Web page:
Flexible core technology serves different user needs

One of the challenges of using the same chip for different purposes is that the different products need to do different things, because the needs of hearing aid users and audiophiles are different.

“People who use Jabra headsets want top sound quality for streaming music and calls, whereas for a person who wears a hearing aid all day, it is very important that the battery lasts for the whole day,” Bo explains.

“Our challenge as chip designers in GN Hearing is always to improve the power efficiency of the hearing aid, whereas GN Audio’s challenge is in constantly refining audio quality. We also have a lot of requirements we must meet as a medical grade product, which means longer development cycles” Mark adds.

Mark Brooks and Bo Schmidt

Mark Brooks’ and Bo Schmidt’s teams collaborated across GN's hearing aid and headset divisions on Jabra Elite 75t. In the background are drawings of previous generations of GN chipsets.

To make Jabra’s requirements work on GN Hearing technology, a Jabra music streaming mode was implemented on the GN Hearing chip, and the developers got to work.

“There were some planning meetings, but a lot of the work was done through people just connecting,” Bo explains. 

More than sharing a coffee machine: the cross-GN scientific network and labs

On top of project collaborations and knowledge sharing, formal structures like the Scientific Advisory Board benefit both GN divisions. The network of research scientists from academia and advanced technologies give input on new developments in sound processing and drive the research agenda across GN. Sharing a physical site at GN HQ, just outside Copenhagen, also means mutual access to the advanced research labs. Take a 3D tour here [Video].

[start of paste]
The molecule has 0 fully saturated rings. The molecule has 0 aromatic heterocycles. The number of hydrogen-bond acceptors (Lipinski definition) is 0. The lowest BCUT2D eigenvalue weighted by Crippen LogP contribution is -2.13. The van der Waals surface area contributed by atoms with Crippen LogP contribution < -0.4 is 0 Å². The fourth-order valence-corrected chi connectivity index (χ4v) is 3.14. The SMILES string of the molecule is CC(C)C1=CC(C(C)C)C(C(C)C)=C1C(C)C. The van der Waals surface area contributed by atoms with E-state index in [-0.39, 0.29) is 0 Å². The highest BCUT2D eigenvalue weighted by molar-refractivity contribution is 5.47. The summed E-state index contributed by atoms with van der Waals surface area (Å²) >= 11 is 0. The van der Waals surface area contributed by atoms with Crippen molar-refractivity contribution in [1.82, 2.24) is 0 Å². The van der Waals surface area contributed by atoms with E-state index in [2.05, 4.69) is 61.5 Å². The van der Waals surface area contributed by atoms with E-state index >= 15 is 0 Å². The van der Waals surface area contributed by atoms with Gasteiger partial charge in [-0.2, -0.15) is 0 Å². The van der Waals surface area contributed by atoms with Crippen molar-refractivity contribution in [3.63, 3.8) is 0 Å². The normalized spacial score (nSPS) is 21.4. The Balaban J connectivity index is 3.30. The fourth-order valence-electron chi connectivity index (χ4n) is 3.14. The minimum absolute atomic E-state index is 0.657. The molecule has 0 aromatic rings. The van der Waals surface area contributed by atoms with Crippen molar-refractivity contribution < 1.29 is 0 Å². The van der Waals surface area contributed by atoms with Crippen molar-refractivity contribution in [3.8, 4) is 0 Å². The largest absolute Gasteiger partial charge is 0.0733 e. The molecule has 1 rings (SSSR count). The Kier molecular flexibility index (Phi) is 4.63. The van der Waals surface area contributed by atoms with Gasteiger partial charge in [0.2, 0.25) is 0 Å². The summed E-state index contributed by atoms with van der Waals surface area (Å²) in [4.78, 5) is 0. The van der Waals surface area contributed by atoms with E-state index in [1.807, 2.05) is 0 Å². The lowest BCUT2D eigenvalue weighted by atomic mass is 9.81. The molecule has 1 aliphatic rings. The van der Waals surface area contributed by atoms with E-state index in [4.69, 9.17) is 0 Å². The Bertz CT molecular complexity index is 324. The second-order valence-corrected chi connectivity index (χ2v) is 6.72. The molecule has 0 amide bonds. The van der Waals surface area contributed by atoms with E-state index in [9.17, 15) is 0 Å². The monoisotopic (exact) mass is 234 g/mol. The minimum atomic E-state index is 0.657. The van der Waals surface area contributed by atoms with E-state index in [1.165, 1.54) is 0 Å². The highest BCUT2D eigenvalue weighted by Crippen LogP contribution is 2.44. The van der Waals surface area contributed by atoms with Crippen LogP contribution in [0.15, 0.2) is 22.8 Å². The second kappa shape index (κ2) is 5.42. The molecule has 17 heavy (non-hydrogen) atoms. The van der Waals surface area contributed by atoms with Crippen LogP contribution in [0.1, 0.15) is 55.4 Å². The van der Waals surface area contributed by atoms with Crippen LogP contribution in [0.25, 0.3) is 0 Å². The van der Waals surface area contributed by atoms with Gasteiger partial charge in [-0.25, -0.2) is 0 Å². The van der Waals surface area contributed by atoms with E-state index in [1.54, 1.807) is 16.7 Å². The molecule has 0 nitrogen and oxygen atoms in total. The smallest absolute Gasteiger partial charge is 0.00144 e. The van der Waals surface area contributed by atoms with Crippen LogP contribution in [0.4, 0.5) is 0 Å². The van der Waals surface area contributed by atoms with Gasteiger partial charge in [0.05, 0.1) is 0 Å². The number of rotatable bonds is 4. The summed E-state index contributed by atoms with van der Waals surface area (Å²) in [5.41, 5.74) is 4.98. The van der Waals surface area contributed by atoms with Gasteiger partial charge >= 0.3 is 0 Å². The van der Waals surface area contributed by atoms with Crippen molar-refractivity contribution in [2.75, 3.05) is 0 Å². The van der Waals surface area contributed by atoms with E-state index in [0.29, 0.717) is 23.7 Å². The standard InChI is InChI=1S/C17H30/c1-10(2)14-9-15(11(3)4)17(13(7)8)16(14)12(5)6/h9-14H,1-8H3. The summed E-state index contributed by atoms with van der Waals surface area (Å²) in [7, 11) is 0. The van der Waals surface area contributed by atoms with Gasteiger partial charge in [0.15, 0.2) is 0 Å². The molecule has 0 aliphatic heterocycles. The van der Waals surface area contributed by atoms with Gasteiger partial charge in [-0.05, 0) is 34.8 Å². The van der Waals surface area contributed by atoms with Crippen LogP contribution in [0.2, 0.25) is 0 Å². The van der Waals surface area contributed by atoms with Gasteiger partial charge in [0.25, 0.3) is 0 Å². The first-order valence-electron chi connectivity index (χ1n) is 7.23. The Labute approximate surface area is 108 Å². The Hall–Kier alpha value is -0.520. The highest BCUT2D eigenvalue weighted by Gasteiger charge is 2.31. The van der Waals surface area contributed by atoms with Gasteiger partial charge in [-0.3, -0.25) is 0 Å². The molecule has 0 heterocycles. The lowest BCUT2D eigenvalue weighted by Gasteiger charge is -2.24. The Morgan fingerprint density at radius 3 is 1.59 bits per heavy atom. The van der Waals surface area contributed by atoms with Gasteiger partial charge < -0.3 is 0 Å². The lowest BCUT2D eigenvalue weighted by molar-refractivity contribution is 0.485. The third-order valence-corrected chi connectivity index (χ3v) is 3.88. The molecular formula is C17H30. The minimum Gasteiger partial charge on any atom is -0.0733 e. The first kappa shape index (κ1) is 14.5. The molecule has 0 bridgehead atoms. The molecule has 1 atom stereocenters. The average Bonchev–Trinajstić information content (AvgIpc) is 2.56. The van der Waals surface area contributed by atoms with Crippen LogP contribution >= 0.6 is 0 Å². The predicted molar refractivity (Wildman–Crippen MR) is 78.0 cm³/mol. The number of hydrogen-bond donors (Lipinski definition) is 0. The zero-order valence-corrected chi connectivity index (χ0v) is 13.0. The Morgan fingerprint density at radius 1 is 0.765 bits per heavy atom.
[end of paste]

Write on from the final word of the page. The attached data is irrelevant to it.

In-house hardware design drives competitive edge

One thing software developers from both sides pointed out during the development of Jabra Elite 75t was the serious advantage of being in the same building as Mark’s team, who design the physical hardware. 

“Previously in Jabra we would buy this type of chip from a supplier. But using GN’s own MI5 chip for the Elite 75t proved much more efficient, not to mention cost-effective. When we buy an off-the-shelf chip, if there are any adjustments needed, we have to go through that process with the vendor, where the engineers are not as familiar with our technology and can’t always prioritize us immediately,” Bo explains.

In addition, having the chip expertise in-house means we end up with better power performance and other features for customers which give GN’s technology a competitive edge, Mark explains.

“If a software engineer wants to develop something in a particular way, because they have a particular feature in mind for the customer, they can guide us in terms of the direction of our development. For example, if our processor isn’t supporting the algorithms they want to use sufficiently, we can customize the sound processor’s instruction set,” says Mark. 

Drawing of chip magnified

An extreme close up of the MI5 chip. The finished chip is 1.9mm long

Looking ahead

Both Mark and Bo expect to see even more collaboration across GN’s research & development in the future. 

“There were many challenges integrating the chip into Jabra Elite 75t, but we had a lot of engagement and cooperation on the engineer level. That was super. Over time, I hope we’ll see even more examples of working together,” Bo reflects.

“Definitely the more we work together, the more good things we’ll see in both companies that we can exploit,” Mark says.